Between undergrad and graduate studies, I took six years off to work. I’ve never forgotten going back to grad school and realizing I had to catch up with my younger classmates who had just graduated from college. I had to refresh my memory and also learn how to study again.
Something similar happens to kids during the summer. The summer slide, as it is called, refers to the phenomenon of students starting a new school year behind where they were when they finished the previous school year. This is especially evident among lower-income children who are more likely to spend their summer vacation in unstructured activities than their more affluent peers who get to take advantage of a growing number of educational resources and experiences.
This is nothing new. In fact, studies have measured summer learning loss for over a century. According to the National Summer Learning Association, most lower-income children lose two months of math skills during summer vacation and up to three months of reading skills. When school resumes in the fall, nine out of 10 teachers must spend three whole weeks re-teaching material students learned the previous year.
These learning losses have a cumulative impact. By the time they reach fifth grade, lower-income students are two to three years behind their higher-income peers. When they enter high school, over half of the achievement gap can be attributed to summer learning loss during their elementary school years.
So how can we prevent the dreaded summer slide? A solution is readily available – providing structured learning through so-called summer camps and other summer learning programs.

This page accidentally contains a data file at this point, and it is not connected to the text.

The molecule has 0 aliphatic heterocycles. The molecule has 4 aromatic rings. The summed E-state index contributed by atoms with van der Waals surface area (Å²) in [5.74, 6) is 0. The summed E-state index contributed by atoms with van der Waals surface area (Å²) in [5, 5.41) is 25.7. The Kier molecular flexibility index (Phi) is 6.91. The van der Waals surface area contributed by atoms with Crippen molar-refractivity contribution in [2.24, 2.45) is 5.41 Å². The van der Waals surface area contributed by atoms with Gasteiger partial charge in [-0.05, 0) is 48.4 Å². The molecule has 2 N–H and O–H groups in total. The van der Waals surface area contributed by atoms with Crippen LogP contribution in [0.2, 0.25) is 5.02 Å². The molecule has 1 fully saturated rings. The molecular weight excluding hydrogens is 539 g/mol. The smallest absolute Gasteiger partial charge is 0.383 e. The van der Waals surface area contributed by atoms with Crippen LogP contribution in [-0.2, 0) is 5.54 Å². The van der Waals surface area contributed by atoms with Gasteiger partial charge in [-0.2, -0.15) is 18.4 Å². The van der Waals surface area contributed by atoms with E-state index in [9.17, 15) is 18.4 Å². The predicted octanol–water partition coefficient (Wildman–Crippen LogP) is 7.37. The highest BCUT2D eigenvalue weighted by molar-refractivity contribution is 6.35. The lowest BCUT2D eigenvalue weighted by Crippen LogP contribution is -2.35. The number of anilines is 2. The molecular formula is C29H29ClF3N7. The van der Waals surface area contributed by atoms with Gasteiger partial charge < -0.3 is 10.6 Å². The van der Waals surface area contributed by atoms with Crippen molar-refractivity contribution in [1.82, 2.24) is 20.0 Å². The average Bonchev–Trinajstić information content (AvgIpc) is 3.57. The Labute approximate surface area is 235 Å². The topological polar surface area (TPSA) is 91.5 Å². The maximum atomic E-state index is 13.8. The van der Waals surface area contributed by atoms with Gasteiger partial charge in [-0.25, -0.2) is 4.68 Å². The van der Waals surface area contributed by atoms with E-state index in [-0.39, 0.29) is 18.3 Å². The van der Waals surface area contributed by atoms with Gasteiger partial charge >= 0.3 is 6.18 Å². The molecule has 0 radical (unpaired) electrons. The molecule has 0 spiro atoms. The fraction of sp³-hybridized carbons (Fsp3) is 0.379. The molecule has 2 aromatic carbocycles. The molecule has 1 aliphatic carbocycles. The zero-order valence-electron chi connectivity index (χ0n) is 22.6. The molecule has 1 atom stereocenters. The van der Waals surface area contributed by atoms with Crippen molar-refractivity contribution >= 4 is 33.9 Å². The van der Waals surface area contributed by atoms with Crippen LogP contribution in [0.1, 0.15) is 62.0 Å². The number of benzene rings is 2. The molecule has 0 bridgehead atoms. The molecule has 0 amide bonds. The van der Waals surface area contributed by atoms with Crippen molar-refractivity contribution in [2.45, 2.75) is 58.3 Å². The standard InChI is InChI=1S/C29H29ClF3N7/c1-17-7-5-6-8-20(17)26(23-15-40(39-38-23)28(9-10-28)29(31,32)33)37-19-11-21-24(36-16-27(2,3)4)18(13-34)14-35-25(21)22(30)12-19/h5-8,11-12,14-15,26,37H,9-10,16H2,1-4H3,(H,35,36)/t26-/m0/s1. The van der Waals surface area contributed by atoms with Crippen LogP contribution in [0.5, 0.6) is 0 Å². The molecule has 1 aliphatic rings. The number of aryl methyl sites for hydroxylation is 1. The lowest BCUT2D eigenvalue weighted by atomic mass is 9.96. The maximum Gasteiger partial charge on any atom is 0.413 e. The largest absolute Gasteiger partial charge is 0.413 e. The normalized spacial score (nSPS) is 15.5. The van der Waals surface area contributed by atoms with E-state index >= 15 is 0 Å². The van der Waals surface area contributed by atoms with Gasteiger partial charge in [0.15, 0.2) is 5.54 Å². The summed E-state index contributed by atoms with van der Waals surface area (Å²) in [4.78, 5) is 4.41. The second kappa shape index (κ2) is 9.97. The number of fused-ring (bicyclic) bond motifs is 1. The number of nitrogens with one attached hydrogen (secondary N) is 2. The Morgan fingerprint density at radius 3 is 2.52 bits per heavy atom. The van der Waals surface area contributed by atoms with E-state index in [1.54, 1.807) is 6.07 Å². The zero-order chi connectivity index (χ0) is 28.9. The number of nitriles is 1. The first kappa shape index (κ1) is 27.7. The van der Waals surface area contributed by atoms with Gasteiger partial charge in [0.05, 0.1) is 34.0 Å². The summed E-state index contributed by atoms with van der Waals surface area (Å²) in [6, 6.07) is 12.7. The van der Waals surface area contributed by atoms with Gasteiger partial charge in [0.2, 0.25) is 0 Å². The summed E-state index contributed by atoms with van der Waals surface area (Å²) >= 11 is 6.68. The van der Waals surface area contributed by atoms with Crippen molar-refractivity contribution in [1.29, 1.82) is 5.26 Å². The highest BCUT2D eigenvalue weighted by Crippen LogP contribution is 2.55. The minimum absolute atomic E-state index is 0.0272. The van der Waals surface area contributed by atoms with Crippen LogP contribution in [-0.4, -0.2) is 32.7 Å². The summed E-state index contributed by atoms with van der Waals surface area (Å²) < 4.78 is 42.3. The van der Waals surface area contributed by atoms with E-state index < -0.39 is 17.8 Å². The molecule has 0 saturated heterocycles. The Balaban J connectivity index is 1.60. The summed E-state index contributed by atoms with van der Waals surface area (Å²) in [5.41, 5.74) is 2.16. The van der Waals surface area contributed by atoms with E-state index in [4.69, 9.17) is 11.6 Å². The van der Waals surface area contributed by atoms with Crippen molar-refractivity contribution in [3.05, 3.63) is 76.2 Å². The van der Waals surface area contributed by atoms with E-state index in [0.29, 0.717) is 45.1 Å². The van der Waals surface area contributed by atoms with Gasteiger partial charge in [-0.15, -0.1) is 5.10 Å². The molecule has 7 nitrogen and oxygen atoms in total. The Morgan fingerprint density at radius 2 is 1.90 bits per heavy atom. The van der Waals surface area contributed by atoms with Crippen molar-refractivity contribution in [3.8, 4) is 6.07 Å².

Just as the arts are an essential part of a child’s K-12 schooling, so are arts learning opportunities essential for the summer break. Arts learning matters every single day. It develops important skills like creative thinking, perseverance and self-discipline that help students succeed.
And among many other lessons, arts education helps children learn how to learn. Through studying the arts, children develop the attitudes and skills that can make learning anything fun and, therefore, successful.
When children can see that dedication to learning and sustained attention to a goal helps them learn to play an instrument or perfect dance moves or act in character or create a piece of art, they come to realize they can approach their school work the same way.
Students experience in very real ways the truth that practice is necessary and that it pays off if they work hard enough. They learn that they can develop their abilities and get better at things they never thought they could do. This sense of self-efficacy, knowing that they can accomplish difficult things if they put their mind to it, will carry a child through school and through life. They develop the growth mindset that will set them up for success in school, on the job and in life.
Any subject or problem is more fun – and thereby more engaging – when you see yourself making progress and capable of continued progress. Short term, high-quality arts camps and programs are an excellent way for children to discover how to learn and have fun doing it. Not just in the summer, but all year long.
Camp Encore, presented by the Cathedral Arts Project, offers 6- to 11-year-olds the opportunity to discover new passions and grow their creativity. Campers of all experience levels will enjoy one-of-a-kind instruction in dance, music, theatre, and the visual arts, led by qualified teaching artists. CLICK HERE for more information or email email@example.com.